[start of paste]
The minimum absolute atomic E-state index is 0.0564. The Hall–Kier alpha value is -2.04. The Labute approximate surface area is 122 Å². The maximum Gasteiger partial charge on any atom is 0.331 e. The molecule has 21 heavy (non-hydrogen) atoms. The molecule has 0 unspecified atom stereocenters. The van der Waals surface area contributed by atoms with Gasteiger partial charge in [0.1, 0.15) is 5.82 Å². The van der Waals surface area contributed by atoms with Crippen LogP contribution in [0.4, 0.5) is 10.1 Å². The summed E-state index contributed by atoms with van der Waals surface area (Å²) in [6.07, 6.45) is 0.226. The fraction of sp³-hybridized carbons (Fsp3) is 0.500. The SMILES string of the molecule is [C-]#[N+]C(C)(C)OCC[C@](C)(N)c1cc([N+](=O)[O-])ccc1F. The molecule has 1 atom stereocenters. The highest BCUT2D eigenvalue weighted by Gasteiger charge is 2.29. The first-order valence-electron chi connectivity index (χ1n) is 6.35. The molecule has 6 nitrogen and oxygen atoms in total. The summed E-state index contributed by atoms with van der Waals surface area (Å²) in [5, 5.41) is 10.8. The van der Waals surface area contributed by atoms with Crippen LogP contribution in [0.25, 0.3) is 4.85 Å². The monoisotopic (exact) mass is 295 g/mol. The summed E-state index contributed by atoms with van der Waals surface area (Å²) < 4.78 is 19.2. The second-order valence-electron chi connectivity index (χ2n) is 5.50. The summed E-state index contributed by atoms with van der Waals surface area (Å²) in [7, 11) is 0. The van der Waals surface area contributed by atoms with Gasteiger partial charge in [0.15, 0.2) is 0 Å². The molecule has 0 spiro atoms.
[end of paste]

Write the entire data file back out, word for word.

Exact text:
The minimum absolute atomic E-state index is 0.0564. The Hall–Kier alpha value is -2.04. The Labute approximate surface area is 122 Å². The maximum Gasteiger partial charge on any atom is 0.331 e. The molecule has 21 heavy (non-hydrogen) atoms. The molecule has 0 unspecified atom stereocenters. The van der Waals surface area contributed by atoms with Gasteiger partial charge in [0.1, 0.15) is 5.82 Å². The van der Waals surface area contributed by atoms with Crippen LogP contribution in [0.4, 0.5) is 10.1 Å². The summed E-state index contributed by atoms with van der Waals surface area (Å²) in [6.07, 6.45) is 0.226. The fraction of sp³-hybridized carbons (Fsp3) is 0.500. The SMILES string of the molecule is [C-]#[N+]C(C)(C)OCC[C@](C)(N)c1cc([N+](=O)[O-])ccc1F. The molecule has 1 atom stereocenters. The highest BCUT2D eigenvalue weighted by Gasteiger charge is 2.29. The first-order valence-electron chi connectivity index (χ1n) is 6.35. The molecule has 6 nitrogen and oxygen atoms in total. The summed E-state index contributed by atoms with van der Waals surface area (Å²) in [5, 5.41) is 10.8. The van der Waals surface area contributed by atoms with Crippen LogP contribution in [0.25, 0.3) is 4.85 Å². The monoisotopic (exact) mass is 295 g/mol. The summed E-state index contributed by atoms with van der Waals surface area (Å²) < 4.78 is 19.2. The second-order valence-electron chi connectivity index (χ2n) is 5.50. The summed E-state index contributed by atoms with van der Waals surface area (Å²) in [7, 11) is 0. The van der Waals surface area contributed by atoms with Gasteiger partial charge in [0.15, 0.2) is 0 Å². The molecule has 0 spiro atoms.